Once again, accomplishing that requires a good retail management platform. See to it that your system allows you to easily move stock from one store (or warehouse) to another and that you centrally manage everything from one system.

3. Streaming Analytics

With the increasing chatter about customer-centricity and personalization, stores are turning to Streaming Analytics — the use of real-time data to make and implement decisions.

Dataversity puts it this way: “Streaming Analytics is the ability to constantly calculate statistical analytics while moving within the stream of data.”

It’s not entirely a new concept, but it’s getting more and more important. Mainly because it amplifies the effectiveness of your personalization models and helps you become more data-driven.

Retailers have used Streaming Analytics over the past few years and will continue to do so, given its impact on retailing.

In a Forbes article last year, CTO of Arcadia Data, Shant Hovsepian, said: “Enterprises are exploring a variety of architectures and technologies to incorporate real-time analytics on streaming data into their ecosystems.”

And according to Microsoft, retailers that use the Azure Stream Analytics software include Coca Cola, Real Madrid FC, Honeywell, and many others.

With real-time data from Streaming Analytics, retailers are able to:

  • make better demand forecasting.
  • get up-to-the-minute information about where supplies are and when they’ll get to you.
  • replenish inventory and avoid stockouts.
  • know when supply prices change and adjust inventory accordingly.
  • get real-time information on suppliers to determine their performance.

Remember, it’s one thing to have access to lots of data, it’s another to use it. Streaming Analytics amplifies the immediate use of data. And stores will be taking more advantage of it this year.

4. Advanced sales forecasting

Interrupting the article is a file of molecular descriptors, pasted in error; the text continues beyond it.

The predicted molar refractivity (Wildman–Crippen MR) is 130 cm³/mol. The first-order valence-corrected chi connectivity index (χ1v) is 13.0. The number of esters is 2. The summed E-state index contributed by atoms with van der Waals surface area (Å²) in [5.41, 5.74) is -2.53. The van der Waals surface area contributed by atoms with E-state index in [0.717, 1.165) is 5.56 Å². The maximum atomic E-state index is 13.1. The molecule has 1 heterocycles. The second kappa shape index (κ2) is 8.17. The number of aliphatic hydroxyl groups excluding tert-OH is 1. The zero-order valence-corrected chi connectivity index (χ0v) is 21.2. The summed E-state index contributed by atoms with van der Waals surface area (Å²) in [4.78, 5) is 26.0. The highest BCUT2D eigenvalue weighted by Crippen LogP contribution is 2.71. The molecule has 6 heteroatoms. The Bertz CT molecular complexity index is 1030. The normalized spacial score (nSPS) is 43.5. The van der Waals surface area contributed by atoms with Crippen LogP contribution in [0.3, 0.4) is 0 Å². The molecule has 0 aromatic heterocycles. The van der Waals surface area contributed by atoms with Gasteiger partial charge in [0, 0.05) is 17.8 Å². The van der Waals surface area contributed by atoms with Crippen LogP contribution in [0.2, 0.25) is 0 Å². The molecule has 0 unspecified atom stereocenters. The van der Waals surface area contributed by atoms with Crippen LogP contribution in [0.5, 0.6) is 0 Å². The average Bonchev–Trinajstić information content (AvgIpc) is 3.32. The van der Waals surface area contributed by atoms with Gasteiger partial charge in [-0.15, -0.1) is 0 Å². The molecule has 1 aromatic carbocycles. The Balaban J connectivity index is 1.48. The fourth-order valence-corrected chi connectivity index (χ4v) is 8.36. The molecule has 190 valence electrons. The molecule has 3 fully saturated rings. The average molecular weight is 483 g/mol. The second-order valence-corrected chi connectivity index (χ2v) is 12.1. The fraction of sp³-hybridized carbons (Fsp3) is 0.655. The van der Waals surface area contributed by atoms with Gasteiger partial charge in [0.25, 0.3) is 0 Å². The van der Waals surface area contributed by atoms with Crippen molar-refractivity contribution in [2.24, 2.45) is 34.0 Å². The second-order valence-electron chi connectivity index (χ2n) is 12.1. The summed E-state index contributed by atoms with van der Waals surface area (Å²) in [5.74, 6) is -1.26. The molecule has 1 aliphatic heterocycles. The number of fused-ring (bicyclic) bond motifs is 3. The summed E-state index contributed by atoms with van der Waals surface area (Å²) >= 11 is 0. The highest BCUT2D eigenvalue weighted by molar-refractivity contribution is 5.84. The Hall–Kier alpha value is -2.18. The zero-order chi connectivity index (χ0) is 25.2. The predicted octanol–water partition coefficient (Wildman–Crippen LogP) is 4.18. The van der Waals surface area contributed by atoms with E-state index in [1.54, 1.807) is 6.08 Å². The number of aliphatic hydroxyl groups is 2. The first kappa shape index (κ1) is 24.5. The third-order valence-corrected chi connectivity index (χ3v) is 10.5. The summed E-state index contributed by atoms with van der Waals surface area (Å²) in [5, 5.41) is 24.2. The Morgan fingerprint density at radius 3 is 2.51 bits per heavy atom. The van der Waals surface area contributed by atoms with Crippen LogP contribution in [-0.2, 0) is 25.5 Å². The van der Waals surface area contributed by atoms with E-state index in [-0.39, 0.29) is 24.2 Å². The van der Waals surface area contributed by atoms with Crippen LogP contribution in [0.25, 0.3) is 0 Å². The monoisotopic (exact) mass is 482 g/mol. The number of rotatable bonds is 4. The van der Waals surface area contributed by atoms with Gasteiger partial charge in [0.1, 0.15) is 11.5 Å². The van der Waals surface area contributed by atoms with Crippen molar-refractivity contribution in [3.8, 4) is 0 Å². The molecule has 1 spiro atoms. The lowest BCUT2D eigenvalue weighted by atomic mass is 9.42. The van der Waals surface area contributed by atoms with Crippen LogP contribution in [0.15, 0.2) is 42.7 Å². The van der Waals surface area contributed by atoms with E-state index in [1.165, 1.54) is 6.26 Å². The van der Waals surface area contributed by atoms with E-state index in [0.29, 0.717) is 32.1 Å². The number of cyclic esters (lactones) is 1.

Inventory management is big on having products on the shelf ready for shoppers when they need it. It curbs stockouts and fosters better personalization.

And this is crucial since 62% of consumers expect companies to send them personalized offers.

As the need for personalization increases, there’s a corresponding need to ensure you always have products in stock. And that creates a need for more sales forecasting.

In other words, you need to know how many of product A, item F, and goods Y should be on the shelf next month or week. This way, you can better provide products customers need when they need them.

As consumers increasingly expect better shopping experiences, you don’t want to disappoint them with stockouts, which would lead to losing sales.

To avoid stockouts, stores will be doing more sophisticated sales forecasting. According to a study by Martec International, commissioned by Relex, “The primary improvement requested by respondents [store owners and stakeholders] was better sales forecasting to ensure superior availability.”

We can also expect retailers to leverage technologies such as Artifical Intelligence when coming up their forecasts. AI platforms can analyze a merchant’s sales and stock movements and make recommendations on what — and how many — products to order.

A great example of AI and stock management in action comes from Number Six, a UK-based men’s retailer that uses Vend POS. When the owner, Jake Hardy, came back from vacation, Vend’s AI feature notified him that the store was running low on a popular men’s cologne. That message prodded Jake to order the product before they ran out.

See if you can follow in Jake’s footsteps when it comes to managing your products. Explore your POS or inventory management system and see find out how you can leverage its features to make smarter and more advanced stock control decisions.

5. Season-based product recommendations

Speaking of Artificial Intelligence, AI-powered recommendation engines that adjust inventory based on real-time weather conditions and forecast are making their way to retail stores.

And it’s already begun. Walmart’s huge inventory with millions of products has AI capabilities that help it adjust based on weather forecast. So during summer, you’re usually not going to see cardigans or any other winter-related products on their shelves.

Walmart is not only a retail giant; the brand also has tons of retailer followers who look up them. So this is most likely a trend many other stores will emulate.

6. New inventory management skills

As stock control advances, inventory managers need new skills to match them.

Besides organizational skills and general computational skills in math, data analytics, and forecasting, inventory managers in 2019 will need to learn bits and pieces of topics like:

  • Coding and algorithms (you may need to insert a few lines of codes here and there.)
  • Application programming interfaces (APIs).
  • Enterprise resource planning (ERP).
  • New reporting technologies (they keep improving; you want to keep up with them.)